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Audi Australia considering plug-in hybrid variants of strong-selling models

John Law

Electrification is a big talking point right now, and with their potential to cut CO2 emissions, Audi is examining how viable PHEVs may be to its Australian range

Audi Australia is evaluating whether plug-in hybrid variants of existing models could be viable in our market, with further details to be announced in the coming months. 

With European CO2 mandates in force, Audi’s production allocation of electric and plug-in hybrid vehicles has been strongly skewed toward the automaker’s home continent. 

There are currently none on sale in Australia, but in the UK Audi sells plug-in hybrid variants of everything from its A3 small car to Q8 luxury large SUV. 

Audi offers an array of plug-in hybrid vehicles in other markets

Speaking to Chasing Cars, Audi Australia corporate communications manager Shaun Cleary indicated: “[Audi Australia] is examining what portfolio might be available to us as a future step in our electrification strategy.

“The focus in recent years has been on bringing some remarkable full EVs to market, such as the E-tron first in 2020… but now there’s opportunity to look at some PHEVs joining the range in the future.”

What models could make it to Australia?

With right-hand drive production of popular models running at full steam for the UK, Audi Australia has a broad portfolio to choose from.

Audi A3 Sportback 40 TFSI e
There is a plug-in hybrid Audi A3 available in the UK

When pressed about which segments would be most viable for PHEV introduction, Mr Cleary said it was “too early to give any indication”, though he did suggest that strong-selling models would obviously be given more consideration. 

Audi’s strongest-selling model in Australia is the Q3 small SUV, followed by the Q5 midsize SUV and A3 small car. 

Both the A3 and Q3 40 TFSI e models employ the same powertrain built around a 1.4-litre turbo petrol four-cylinder with a single electric motor boosting outputs of 180kW/350Nm, matching the Cupra Leon VZe soon to go on sale in Australia.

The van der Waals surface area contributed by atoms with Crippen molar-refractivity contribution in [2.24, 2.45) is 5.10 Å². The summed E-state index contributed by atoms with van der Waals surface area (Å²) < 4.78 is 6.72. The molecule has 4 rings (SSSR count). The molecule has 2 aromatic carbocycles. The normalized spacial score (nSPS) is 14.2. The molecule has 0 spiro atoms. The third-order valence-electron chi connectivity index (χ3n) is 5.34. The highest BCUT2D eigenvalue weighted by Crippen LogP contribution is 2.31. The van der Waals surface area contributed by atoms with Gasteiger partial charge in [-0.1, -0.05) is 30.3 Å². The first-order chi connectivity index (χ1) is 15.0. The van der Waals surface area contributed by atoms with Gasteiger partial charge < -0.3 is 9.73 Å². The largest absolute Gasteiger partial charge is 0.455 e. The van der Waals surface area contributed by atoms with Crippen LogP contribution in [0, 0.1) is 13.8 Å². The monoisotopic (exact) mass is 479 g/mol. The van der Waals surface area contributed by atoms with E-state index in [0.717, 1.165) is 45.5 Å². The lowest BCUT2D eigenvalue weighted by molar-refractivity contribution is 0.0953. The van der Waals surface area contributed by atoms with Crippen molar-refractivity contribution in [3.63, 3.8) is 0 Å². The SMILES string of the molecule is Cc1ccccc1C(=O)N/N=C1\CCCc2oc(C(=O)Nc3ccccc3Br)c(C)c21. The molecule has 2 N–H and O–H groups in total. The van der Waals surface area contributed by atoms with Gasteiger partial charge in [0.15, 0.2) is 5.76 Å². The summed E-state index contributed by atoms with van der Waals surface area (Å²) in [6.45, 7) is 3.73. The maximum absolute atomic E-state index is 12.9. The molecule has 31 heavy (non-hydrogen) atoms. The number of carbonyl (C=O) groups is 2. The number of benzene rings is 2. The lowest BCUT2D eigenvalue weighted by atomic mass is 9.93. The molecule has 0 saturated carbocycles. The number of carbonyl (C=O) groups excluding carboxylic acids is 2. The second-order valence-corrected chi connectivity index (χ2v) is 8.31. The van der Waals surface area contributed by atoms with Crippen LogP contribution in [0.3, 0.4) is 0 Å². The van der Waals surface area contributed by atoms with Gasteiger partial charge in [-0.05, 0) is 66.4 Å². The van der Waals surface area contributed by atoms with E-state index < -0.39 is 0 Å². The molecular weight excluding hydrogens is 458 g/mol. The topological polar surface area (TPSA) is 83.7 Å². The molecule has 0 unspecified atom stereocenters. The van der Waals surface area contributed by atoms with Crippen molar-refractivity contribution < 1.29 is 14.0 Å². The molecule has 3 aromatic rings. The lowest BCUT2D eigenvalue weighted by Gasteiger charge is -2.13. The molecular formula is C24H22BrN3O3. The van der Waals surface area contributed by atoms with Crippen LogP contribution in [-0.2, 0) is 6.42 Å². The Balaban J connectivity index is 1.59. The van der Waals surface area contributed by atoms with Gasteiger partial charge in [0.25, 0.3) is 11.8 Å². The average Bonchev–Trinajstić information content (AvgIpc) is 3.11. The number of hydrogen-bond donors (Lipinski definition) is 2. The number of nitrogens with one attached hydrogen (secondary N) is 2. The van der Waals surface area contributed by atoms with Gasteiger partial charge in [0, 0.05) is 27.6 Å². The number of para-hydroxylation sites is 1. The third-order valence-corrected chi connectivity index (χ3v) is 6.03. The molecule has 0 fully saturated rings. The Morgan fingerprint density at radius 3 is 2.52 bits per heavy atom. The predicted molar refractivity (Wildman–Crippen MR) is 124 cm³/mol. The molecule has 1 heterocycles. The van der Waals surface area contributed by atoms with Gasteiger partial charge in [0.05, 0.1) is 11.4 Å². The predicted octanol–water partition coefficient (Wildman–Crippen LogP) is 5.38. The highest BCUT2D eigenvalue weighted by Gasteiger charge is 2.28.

The A3’s electric range is around 60km; while the heavier Q3 only manages 50km using the same 13kWh lithium ion battery pack. 

It looks most likely a Q5, Q3 or A3 PHEV would work best in Australia

Audi’s other most likely PHEV candidate is the Q5 55 TFSI e. It uses a larger 2.0-litre turbo petrol four-cylinder coupled with an electric motor and quattro AWD system. The total power output is 270kW, and its larger 17.9kWh battery gives a 60km all electric range. 

Were it to arrive in Oz, the Q5 55 TFSI e would enter a growing segment with rivals including the BMW’s X3 xDrive30e and Lexus NX450h+.

How much would a plug-in hybrid Audi cost?

With models still a long way from being locked in – or even confirmed – pricing is tricky to predict. 

BMW’s model lineup does give an indication, however, with the $104,900 (before on-road costs) X3 xDrive 30e commanding a $15,000 premium over the 30i on which it’s based. 

Audi A3 Sportback 40 TFSI e
It’s yet to be determined which models, or whether PHEVs will even arrive in Australia

This suggests a $10,000-15,000 up-charge over an equivalent combustion-engined Audi. 

That would put a plug-in A3 around $65K, a Q3 at $75K and a Q5 between $95-100K. Unknowns and curve balls include inflation, specification and battery pricing that will be determined in the future.

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